Which side are you on? A Labor Day History of the NB Labor Movement.

Labor Day has become the last unofficial weekend of summer, even though the season doesn’t technically end for three weeks.

Many might see tomorrow’s vacation only as an opportunity to barbecue or get out and enjoy nature.

But Labor Day has a long history in the province’s labor movement.

The meaning and history of the day can be lost for some people, according to Steve Drost, president of CUPE New Brunswick.

“I think those who are not connected to the labor movement might not understand why this day is important,” Drost said.

“Many years ago, this was when families came together [to] organize picnics and celebrate the importance and contributions that work brings to society. »


The life of workers before the labor movement is described by David Frank, professor emeritus of history at the University of New Brunswick, as a life of instability and unequal treatment.

“There’s a long history of taking advantage of workers when they didn’t have a collective voice,” Frank said.

Frank said employers and employees were in a very unequal relationship which often meant workers were exploited.

Child laborers at the Hartt Boot and Shoe Factory in Fredericton. (Provincial Archives of New Brunswick)

“The stevedores, for example, didn’t know overnight if they would have work,” he said.

Working conditions were also less than ideal, with accidents not uncommon in the workplace.

Pre-union workplaces were also known to have child labor, which was not banned in New Brunswick until 1905.

Beginning of the labor movement

It is difficult to say when the labor movement officially began in the province, but the movement was underway before the founding of Canada.

In 1849, a group of Saint John workers founded the Saint John Laborers Benevolent Association, the precursor to the city’s International Longshoremen’s Association, which is still in operation today.

Frank said that while the goals of unions have changed over the years, the commitment to workers has remained.

“They were mainly concerned at the time with the shortening of hours.”

A Labor Day picnic at a camp in 1915. (Provincial Archives of New Brunswick)

The labor movement received further impetus in 1872, when the Conservative government of Sir John A. Macdonald passed the Trade Union Act, which explicitly legalized union membership.

Frank also mentions the founding of the New Brunswick Federation of Labor as a key event.

“That’s when you get some sort of coordinated or unified labor movement…instead of people just belonging to unions in their own trade or industry, or just belonging to them in their own community.”


Although there has been a history of labor action in the province over the decades, 1937 stands out as particularly significant due to two strikes: one in Minto and the other in the Miramichi area.

The Minto strike came about because coal miners in the town wanted to join the same union as Nova Scotia miners, the United Mine Workers of America.

“They couldn’t get union recognition, the operators didn’t give it,” Frank said.

“They were looking for better conditions, they were looking for better wages, they were looking for better hours, but above all they were looking for respect.”

The strike involved longshoremen and factory workers along the Mirmamichi River who had formed their own union, the New Brunswick Farmer-Labour Union.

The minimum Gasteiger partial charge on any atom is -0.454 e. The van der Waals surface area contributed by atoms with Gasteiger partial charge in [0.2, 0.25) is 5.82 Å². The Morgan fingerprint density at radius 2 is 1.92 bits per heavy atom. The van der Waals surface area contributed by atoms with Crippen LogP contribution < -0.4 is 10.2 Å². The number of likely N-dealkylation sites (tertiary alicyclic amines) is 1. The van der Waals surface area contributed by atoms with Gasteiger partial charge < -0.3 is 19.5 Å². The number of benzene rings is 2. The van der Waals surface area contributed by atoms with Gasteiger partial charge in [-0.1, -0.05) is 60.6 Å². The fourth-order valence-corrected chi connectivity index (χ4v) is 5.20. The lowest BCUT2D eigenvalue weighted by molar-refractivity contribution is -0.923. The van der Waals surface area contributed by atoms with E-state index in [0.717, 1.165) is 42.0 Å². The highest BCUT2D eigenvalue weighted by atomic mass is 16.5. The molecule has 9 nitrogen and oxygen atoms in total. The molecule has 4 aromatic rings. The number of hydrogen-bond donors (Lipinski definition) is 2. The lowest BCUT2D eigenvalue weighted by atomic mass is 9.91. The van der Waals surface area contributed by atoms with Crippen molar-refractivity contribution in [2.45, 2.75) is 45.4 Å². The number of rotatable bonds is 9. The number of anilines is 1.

Workers at the Saint John shipyard.  The town has hosted organized labor activity since before Confederation.
The Saint John Laborers Benevolent Association was the precursor to the International Longshoremen’s Association. (Provincial Archives of New Brunswick)

“It was an unusual union because it wasn’t one of the main unions, it was a completely local organization,” Frank said.

The double strikes forced the provincial government to introduce new labor legislation in 1938.

Beyond Strikes

Unions have a role to play beyond just facilitating strikes, Frank said.

He pointed to New Brunswick’s workers’ compensation system as a benefit that would not have been possible without unions, but was achieved without strikes.

Organizers of the Petroleum, Chemical and Atomic Workers Union during a strike against Irving in 1963. (Provincial Archives of New Brunswick)

Other laws introduced due to union pressure, according to Frank, include the Fair Wages Act, the Weekly Rest Period Act, the Vacation Pay Act, the Fair Workplace Practices Act. employment law, the Fair Accommodation Practices Act and the Fair Compensation for Employees Act.

“These are just a few examples from the 1950s at a time when the labor movement was strong enough that provincial governments sat down eagerly to discuss issues with them and see what they could do,” said Frank.

work today

Organized labor, like every other facet of society, has changed dramatically over the past century.

At first, union jobs were seen as jobs requiring hard physical labor performed in the private sector, such as mining and dock work.

Later, public sector unions began to represent nurses, teachers and government office workers, changing the face of unions.

A 1974 strike by NBTel workers in Newcastle, now part of Miramichi. (Provincial Archives of New Brunswick)

Drost believes the face of work will continue to change as more workers seek collective representation.

“You have striking workers with Amazon forming unions, you have striking workers with Starbucks forming unions,” Drost said.

“Jeff Bezos has spent over $10 million trying to stop this from happening. … But no matter how much money they spend on breaking unions. You can only put people in a corner for so long .”


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